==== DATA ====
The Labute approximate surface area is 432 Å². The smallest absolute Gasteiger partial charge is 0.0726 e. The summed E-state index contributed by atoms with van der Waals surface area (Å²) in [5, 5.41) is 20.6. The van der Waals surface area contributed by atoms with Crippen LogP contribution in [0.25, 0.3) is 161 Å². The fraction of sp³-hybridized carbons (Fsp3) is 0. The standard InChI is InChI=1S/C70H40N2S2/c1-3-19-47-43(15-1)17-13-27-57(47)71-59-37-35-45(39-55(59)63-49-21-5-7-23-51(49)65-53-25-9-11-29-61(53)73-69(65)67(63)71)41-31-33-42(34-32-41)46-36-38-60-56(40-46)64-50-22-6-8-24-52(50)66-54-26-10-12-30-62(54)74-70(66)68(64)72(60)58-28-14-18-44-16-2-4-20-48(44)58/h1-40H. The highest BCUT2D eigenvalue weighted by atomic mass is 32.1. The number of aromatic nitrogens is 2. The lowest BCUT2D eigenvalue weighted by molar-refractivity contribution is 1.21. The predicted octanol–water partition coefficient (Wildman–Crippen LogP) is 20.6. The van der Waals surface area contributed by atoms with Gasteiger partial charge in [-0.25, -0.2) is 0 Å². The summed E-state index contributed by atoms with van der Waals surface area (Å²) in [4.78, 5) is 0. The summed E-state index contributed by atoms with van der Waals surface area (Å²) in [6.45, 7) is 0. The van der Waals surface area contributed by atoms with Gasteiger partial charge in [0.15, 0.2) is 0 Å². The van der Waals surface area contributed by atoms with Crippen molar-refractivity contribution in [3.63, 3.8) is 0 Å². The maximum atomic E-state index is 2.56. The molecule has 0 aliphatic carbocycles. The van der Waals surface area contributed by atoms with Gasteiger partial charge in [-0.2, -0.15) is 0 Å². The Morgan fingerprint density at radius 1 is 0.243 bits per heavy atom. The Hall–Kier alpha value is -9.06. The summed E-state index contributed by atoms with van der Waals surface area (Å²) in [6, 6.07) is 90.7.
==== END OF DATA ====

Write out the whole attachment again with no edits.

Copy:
The Labute approximate surface area is 432 Å². The smallest absolute Gasteiger partial charge is 0.0726 e. The summed E-state index contributed by atoms with van der Waals surface area (Å²) in [5, 5.41) is 20.6. The van der Waals surface area contributed by atoms with Crippen LogP contribution in [0.25, 0.3) is 161 Å². The fraction of sp³-hybridized carbons (Fsp3) is 0. The standard InChI is InChI=1S/C70H40N2S2/c1-3-19-47-43(15-1)17-13-27-57(47)71-59-37-35-45(39-55(59)63-49-21-5-7-23-51(49)65-53-25-9-11-29-61(53)73-69(65)67(63)71)41-31-33-42(34-32-41)46-36-38-60-56(40-46)64-50-22-6-8-24-52(50)66-54-26-10-12-30-62(54)74-70(66)68(64)72(60)58-28-14-18-44-16-2-4-20-48(44)58/h1-40H. The highest BCUT2D eigenvalue weighted by atomic mass is 32.1. The number of aromatic nitrogens is 2. The lowest BCUT2D eigenvalue weighted by molar-refractivity contribution is 1.21. The predicted octanol–water partition coefficient (Wildman–Crippen LogP) is 20.6. The van der Waals surface area contributed by atoms with Gasteiger partial charge in [-0.25, -0.2) is 0 Å². The summed E-state index contributed by atoms with van der Waals surface area (Å²) in [4.78, 5) is 0. The summed E-state index contributed by atoms with van der Waals surface area (Å²) in [6.45, 7) is 0. The van der Waals surface area contributed by atoms with Gasteiger partial charge in [0.15, 0.2) is 0 Å². The van der Waals surface area contributed by atoms with Crippen molar-refractivity contribution in [3.63, 3.8) is 0 Å². The maximum atomic E-state index is 2.56. The molecule has 0 aliphatic carbocycles. The van der Waals surface area contributed by atoms with Gasteiger partial charge in [-0.2, -0.15) is 0 Å². The Morgan fingerprint density at radius 1 is 0.243 bits per heavy atom. The Hall–Kier alpha value is -9.06. The summed E-state index contributed by atoms with van der Waals surface area (Å²) in [6, 6.07) is 90.7.